Farm Equipment Exposed: 19th Century Collectible Advertising Leaflets Give New Perspective on Huber Mfg. Co.

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Image 1: The outside covers of a late 1880s Huber leaflet featuring company founder Edward Huber and an aerial drawing of the Huber plant in 1889.
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Image 3: From a late 1880s Huber leaflet: "The machine ... always does perfect work."
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Image 2: Two outside panels of a late 1880s Huber leaflet: The Huber on the road and in the field.
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Image 4: From a late 1880s Huber leaflet: Gear side drawing shows intricate detail of a fine engraving.
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Image 5: This Huber leaflet, dating to the late 1880s, illustrates the farmer's frustration at another sales pitch.

Two rare pieces of collectible literature give unique insight into Huber Mfg. Co. of Marion, Ohio.

During its long and successful history (the company was founded in 1875 and remained in operation until the 1980s), Huber issued annual catalogs as well as leaflets illustrating its latest “improved” products: farm and road building equipment.

The leaflets were among the dozens of inexpensive handouts folks would take home with them after a day at the local fair. Leaflets might also be found on the counters in a local hardware or general store. Though company catalogs were dated, the leaflets generally were not. Using Huber tractor catalogs found online, I was able to match both the steam engine and the separator (images 2 and 3) to equipment shown in a catalog published in 1888, corresponding to the height of leaflet distribution in the U.S.

Time is money

The Huber leaflet to the left on the opposite page is a four-part (three-fold) piece. The outside covers (image 1) feature company founder Edward Huber and an aerial drawing of the Huber plant in 1889. Although the equipment shown in the leaflet matches that shown in the company’s 1888 catalog, the piece probably remained in production for a few more years, at least until 1893. If there were more catalogs available between 1888 and 1893, a more precise date could be established.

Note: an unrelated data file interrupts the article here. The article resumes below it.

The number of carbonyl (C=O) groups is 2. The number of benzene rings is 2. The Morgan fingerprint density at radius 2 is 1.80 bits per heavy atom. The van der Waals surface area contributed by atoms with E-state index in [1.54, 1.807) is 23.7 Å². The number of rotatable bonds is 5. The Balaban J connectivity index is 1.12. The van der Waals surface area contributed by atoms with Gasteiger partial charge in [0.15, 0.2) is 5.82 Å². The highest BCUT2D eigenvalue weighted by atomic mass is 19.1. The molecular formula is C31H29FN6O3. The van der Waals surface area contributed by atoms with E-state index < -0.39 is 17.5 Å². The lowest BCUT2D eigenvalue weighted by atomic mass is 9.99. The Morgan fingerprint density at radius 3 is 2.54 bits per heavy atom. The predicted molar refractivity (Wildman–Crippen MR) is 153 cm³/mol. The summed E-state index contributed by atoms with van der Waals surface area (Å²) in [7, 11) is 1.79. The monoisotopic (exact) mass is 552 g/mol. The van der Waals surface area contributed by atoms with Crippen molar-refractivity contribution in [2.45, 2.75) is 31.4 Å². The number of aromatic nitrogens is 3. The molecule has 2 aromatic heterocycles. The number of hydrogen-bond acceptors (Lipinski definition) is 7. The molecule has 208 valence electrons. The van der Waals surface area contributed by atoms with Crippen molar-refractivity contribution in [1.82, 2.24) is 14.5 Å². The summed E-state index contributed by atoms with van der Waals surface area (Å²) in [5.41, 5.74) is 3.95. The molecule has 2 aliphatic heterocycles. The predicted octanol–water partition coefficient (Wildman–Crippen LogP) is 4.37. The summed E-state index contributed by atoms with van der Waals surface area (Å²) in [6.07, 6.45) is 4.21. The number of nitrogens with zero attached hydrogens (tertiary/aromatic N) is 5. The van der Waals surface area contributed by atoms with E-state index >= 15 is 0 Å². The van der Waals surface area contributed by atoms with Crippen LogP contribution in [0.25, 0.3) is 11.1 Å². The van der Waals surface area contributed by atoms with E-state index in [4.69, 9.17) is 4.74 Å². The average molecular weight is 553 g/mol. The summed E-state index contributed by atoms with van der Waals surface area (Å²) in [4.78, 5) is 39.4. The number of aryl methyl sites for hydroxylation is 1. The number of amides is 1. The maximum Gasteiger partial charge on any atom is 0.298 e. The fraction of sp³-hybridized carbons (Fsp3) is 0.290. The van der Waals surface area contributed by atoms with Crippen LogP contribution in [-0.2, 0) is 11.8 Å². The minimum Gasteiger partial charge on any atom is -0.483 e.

Two more “outside” pages (image 2), printed in a tan duo-tone, are far more exciting than the covers. The first – “The Huber on the Road: Time is Money” – shows the engine-drawn separator racing against a cyclist and a horseman, with Father Time pedaling a high-wheeler (backward!) in the lead. The second scene shows Huber machines operating successfully in tandem, as the field is cleared in short order.

The interior of the leaflet, printed in blue, shows vital parts of the separator (image 3) and the engine in cross-section. Detailed drawings show the Huber boiler with the entire flue safely surrounded by water, and the Huber separator, with “only one belt used which insures every part to run at its proper speed.”

Characters tell the story

The second leaflet shows the same longitudinal section boiler in cross-section as well as a clearly described cross-section of the separator that “avoids the re-separation rendered necessary in all others.” It offers a fine drawing of the engine’s gear side (image 4), featuring the gear “cushioned to prevent strain on the cogs” and the swivel drawbar.

This four-part (three-fold) leaflet is printed in black-and-white. It includes animated characters (image 5), as did many trade leaflets of the era. The agent is unconvincing in his description of “our fire box engine … that takes lots of fuel and water” but the intrepid farmer won’t listen. “No use talking to me. I won’t have anything but a Huber Rig,” he says. “Their engine takes half the fuel that your fire box engine does.” Images on this piece also suggest a printing date between 1888 and 1893. FC

Jim Ward writes and publishes the quarterly Journal of the Postcard Historical Society and was editor of the Lancaster County (Pa.) Postcard Club’s newsletter for 17 years. For a complimentary copy of the Journal, write to him at 1795 Kleinfeltersville Rd., Stevens, PA 17578 or e-mail (noting “Farm Collector” in the subject line) atmidcreek@ptd.net.

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